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Open for business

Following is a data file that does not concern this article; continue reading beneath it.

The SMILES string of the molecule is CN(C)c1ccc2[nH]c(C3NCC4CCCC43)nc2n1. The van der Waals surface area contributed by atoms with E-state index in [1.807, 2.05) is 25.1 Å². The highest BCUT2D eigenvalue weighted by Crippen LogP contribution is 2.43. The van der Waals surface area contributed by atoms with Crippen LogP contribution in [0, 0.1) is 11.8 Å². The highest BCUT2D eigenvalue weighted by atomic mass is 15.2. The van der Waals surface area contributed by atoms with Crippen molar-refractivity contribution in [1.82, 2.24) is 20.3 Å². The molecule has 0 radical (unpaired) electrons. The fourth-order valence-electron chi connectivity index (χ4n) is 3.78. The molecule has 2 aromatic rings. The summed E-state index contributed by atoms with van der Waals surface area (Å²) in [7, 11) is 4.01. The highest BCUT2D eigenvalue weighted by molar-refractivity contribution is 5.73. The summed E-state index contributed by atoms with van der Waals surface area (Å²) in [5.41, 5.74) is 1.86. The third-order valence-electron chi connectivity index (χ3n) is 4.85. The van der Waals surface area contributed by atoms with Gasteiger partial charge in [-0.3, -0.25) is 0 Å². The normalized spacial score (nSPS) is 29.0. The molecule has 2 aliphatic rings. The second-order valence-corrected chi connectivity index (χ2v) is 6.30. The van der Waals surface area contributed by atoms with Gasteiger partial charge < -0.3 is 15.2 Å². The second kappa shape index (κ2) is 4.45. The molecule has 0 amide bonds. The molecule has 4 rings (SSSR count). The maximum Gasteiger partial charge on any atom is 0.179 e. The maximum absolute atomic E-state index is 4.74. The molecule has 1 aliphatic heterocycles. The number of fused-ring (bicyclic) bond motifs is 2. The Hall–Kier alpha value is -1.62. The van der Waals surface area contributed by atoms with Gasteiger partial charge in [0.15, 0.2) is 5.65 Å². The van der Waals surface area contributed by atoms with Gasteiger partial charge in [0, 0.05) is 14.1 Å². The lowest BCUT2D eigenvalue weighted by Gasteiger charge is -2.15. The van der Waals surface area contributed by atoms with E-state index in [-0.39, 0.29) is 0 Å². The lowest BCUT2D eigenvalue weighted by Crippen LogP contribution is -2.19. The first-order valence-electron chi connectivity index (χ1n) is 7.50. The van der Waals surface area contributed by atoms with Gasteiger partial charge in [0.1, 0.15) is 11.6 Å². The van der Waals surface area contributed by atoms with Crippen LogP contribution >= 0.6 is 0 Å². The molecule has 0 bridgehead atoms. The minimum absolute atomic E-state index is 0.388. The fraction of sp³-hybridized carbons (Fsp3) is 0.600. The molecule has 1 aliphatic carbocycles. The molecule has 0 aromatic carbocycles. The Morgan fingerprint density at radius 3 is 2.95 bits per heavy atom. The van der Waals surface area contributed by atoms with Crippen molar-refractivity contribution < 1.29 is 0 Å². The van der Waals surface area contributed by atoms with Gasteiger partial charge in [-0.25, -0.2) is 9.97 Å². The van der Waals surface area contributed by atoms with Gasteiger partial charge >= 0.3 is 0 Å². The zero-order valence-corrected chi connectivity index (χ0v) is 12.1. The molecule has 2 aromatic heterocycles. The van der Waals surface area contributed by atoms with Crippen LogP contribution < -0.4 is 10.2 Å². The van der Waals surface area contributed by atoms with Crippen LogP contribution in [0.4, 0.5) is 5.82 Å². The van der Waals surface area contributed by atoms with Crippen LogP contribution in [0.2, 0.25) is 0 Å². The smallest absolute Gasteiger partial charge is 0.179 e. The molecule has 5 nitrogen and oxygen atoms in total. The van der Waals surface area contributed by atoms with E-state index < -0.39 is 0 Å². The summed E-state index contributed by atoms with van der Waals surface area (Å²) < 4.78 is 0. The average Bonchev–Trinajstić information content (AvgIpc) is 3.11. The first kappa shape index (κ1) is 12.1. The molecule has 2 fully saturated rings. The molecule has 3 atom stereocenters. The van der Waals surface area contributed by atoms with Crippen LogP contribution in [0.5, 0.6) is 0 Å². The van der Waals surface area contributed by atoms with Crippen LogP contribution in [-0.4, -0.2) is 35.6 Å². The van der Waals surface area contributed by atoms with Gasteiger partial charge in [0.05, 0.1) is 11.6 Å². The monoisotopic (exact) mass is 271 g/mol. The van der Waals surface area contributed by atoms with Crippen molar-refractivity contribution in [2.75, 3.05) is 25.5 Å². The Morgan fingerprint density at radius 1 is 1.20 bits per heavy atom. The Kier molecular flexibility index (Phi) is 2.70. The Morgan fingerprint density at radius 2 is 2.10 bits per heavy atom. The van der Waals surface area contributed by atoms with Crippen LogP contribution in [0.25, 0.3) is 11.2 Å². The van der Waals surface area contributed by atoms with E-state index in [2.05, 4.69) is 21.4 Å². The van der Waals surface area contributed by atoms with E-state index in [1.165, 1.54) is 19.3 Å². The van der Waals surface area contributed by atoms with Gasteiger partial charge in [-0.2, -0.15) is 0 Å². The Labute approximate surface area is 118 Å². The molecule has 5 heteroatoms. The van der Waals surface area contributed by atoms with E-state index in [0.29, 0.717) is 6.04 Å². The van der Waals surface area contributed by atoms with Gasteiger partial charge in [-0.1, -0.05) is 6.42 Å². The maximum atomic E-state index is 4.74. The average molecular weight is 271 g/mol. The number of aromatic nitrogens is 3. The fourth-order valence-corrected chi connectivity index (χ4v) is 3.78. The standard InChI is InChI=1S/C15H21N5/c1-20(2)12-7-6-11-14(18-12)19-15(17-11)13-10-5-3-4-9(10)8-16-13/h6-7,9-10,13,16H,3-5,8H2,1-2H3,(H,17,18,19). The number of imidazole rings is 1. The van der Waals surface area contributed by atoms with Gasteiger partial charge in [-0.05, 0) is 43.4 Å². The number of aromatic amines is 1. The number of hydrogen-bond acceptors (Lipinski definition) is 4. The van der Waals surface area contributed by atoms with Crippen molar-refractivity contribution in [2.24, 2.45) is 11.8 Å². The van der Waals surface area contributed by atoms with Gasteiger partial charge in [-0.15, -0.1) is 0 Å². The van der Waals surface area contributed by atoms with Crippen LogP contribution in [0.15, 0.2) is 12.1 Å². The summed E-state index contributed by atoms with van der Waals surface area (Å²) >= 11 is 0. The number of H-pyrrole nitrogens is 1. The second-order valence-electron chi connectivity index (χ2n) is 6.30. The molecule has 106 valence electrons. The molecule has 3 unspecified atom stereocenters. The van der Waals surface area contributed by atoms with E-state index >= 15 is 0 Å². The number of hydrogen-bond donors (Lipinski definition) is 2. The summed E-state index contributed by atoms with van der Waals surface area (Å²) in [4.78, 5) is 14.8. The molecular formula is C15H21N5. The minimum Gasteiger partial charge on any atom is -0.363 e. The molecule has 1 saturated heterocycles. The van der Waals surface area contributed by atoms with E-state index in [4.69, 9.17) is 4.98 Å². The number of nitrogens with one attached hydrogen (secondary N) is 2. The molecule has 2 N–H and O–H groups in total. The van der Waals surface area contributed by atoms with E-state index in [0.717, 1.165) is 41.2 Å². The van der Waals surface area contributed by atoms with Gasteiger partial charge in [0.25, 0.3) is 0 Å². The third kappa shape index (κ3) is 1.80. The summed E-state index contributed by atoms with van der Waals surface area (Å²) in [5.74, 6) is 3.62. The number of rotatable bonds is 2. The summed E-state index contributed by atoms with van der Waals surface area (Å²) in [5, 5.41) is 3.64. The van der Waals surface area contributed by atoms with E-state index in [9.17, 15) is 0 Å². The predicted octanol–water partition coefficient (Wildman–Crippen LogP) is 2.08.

The Indian hospitality industry is on a roll. 2023 saw a record number of hotel signings and openings: 25,176 keys were signed and 12,647 keys were opened, taking the branded keys inventory to ~ 207,000, up from ~ 94,000 a decade ago, with a more equitable distribution across most segments, reports ...